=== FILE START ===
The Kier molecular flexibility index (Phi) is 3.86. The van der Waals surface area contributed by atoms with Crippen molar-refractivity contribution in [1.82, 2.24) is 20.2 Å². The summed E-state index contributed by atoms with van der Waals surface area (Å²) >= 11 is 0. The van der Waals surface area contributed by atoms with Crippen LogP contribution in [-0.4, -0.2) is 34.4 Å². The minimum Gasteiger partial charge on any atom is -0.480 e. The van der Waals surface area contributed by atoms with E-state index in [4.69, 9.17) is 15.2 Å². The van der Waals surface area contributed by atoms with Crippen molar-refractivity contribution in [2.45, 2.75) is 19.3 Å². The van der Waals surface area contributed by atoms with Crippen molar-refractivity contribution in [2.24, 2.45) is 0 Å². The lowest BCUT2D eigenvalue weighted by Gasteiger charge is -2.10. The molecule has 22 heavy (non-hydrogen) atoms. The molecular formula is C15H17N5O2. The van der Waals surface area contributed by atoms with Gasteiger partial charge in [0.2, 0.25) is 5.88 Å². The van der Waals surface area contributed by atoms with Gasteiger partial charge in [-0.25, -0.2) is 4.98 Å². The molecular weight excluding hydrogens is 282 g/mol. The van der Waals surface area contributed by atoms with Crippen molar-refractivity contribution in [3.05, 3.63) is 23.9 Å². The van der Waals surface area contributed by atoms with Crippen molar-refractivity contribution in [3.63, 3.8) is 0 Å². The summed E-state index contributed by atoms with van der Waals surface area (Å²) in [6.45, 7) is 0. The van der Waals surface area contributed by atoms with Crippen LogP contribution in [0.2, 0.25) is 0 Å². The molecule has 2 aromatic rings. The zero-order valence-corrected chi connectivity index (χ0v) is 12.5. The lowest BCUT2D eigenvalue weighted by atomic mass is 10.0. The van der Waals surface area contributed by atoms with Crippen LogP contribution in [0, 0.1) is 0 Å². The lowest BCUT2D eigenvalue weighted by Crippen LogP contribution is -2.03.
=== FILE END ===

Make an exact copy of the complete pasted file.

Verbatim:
The Kier molecular flexibility index (Phi) is 3.86. The van der Waals surface area contributed by atoms with Crippen molar-refractivity contribution in [1.82, 2.24) is 20.2 Å². The summed E-state index contributed by atoms with van der Waals surface area (Å²) >= 11 is 0. The van der Waals surface area contributed by atoms with Crippen LogP contribution in [-0.4, -0.2) is 34.4 Å². The minimum Gasteiger partial charge on any atom is -0.480 e. The van der Waals surface area contributed by atoms with E-state index in [4.69, 9.17) is 15.2 Å². The van der Waals surface area contributed by atoms with Crippen molar-refractivity contribution in [2.45, 2.75) is 19.3 Å². The van der Waals surface area contributed by atoms with Crippen molar-refractivity contribution in [2.24, 2.45) is 0 Å². The lowest BCUT2D eigenvalue weighted by Gasteiger charge is -2.10. The molecule has 22 heavy (non-hydrogen) atoms. The molecular formula is C15H17N5O2. The van der Waals surface area contributed by atoms with Gasteiger partial charge in [0.2, 0.25) is 5.88 Å². The van der Waals surface area contributed by atoms with Gasteiger partial charge in [-0.25, -0.2) is 4.98 Å². The molecular weight excluding hydrogens is 282 g/mol. The van der Waals surface area contributed by atoms with Crippen molar-refractivity contribution in [3.05, 3.63) is 23.9 Å². The van der Waals surface area contributed by atoms with Crippen molar-refractivity contribution in [3.63, 3.8) is 0 Å². The summed E-state index contributed by atoms with van der Waals surface area (Å²) in [6.45, 7) is 0. The van der Waals surface area contributed by atoms with Crippen LogP contribution in [0.2, 0.25) is 0 Å². The molecule has 2 aromatic rings. The zero-order valence-corrected chi connectivity index (χ0v) is 12.5. The lowest BCUT2D eigenvalue weighted by atomic mass is 10.0. The van der Waals surface area contributed by atoms with Crippen LogP contribution in [0, 0.1) is 0 Å². The lowest BCUT2D eigenvalue weighted by Crippen LogP contribution is -2.03.